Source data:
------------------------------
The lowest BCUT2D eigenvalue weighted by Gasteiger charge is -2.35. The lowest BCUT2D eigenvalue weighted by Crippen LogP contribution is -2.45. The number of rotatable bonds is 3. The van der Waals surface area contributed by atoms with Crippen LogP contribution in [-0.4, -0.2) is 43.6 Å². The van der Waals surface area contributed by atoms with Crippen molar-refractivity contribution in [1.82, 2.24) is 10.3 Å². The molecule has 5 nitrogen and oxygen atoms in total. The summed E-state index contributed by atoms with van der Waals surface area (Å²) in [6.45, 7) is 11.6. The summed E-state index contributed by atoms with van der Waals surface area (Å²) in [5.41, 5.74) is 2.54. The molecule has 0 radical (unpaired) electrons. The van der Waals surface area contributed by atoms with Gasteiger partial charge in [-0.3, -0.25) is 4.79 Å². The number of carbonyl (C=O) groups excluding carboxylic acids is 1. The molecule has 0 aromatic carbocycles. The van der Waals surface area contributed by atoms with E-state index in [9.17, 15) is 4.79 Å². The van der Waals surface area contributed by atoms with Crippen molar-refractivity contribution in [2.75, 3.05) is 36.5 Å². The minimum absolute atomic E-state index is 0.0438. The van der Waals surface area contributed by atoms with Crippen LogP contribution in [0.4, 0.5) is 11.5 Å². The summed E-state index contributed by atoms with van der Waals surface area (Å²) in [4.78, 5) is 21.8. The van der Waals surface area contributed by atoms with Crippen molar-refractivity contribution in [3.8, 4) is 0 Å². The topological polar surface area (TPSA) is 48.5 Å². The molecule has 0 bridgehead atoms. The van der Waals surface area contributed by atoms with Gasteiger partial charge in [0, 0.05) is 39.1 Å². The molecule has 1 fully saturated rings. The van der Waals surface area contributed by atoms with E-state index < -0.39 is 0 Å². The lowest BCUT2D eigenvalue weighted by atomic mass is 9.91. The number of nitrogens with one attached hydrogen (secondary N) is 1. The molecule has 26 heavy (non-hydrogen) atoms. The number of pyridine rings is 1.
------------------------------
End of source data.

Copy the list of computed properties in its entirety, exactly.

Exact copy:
The lowest BCUT2D eigenvalue weighted by Gasteiger charge is -2.35. The lowest BCUT2D eigenvalue weighted by Crippen LogP contribution is -2.45. The number of rotatable bonds is 3. The van der Waals surface area contributed by atoms with Crippen LogP contribution in [-0.4, -0.2) is 43.6 Å². The van der Waals surface area contributed by atoms with Crippen molar-refractivity contribution in [1.82, 2.24) is 10.3 Å². The molecule has 5 nitrogen and oxygen atoms in total. The summed E-state index contributed by atoms with van der Waals surface area (Å²) in [6.45, 7) is 11.6. The summed E-state index contributed by atoms with van der Waals surface area (Å²) in [5.41, 5.74) is 2.54. The molecule has 0 radical (unpaired) electrons. The van der Waals surface area contributed by atoms with Gasteiger partial charge in [-0.3, -0.25) is 4.79 Å². The number of carbonyl (C=O) groups excluding carboxylic acids is 1. The molecule has 0 aromatic carbocycles. The van der Waals surface area contributed by atoms with E-state index in [9.17, 15) is 4.79 Å². The van der Waals surface area contributed by atoms with Crippen molar-refractivity contribution in [2.75, 3.05) is 36.5 Å². The minimum absolute atomic E-state index is 0.0438. The van der Waals surface area contributed by atoms with Crippen LogP contribution in [0.4, 0.5) is 11.5 Å². The summed E-state index contributed by atoms with van der Waals surface area (Å²) in [4.78, 5) is 21.8. The van der Waals surface area contributed by atoms with Crippen molar-refractivity contribution in [3.8, 4) is 0 Å². The topological polar surface area (TPSA) is 48.5 Å². The molecule has 0 bridgehead atoms. The van der Waals surface area contributed by atoms with Gasteiger partial charge in [0, 0.05) is 39.1 Å². The molecule has 1 fully saturated rings. The van der Waals surface area contributed by atoms with E-state index < -0.39 is 0 Å². The lowest BCUT2D eigenvalue weighted by atomic mass is 9.91. The number of nitrogens with one attached hydrogen (secondary N) is 1. The molecule has 26 heavy (non-hydrogen) atoms. The number of pyridine rings is 1.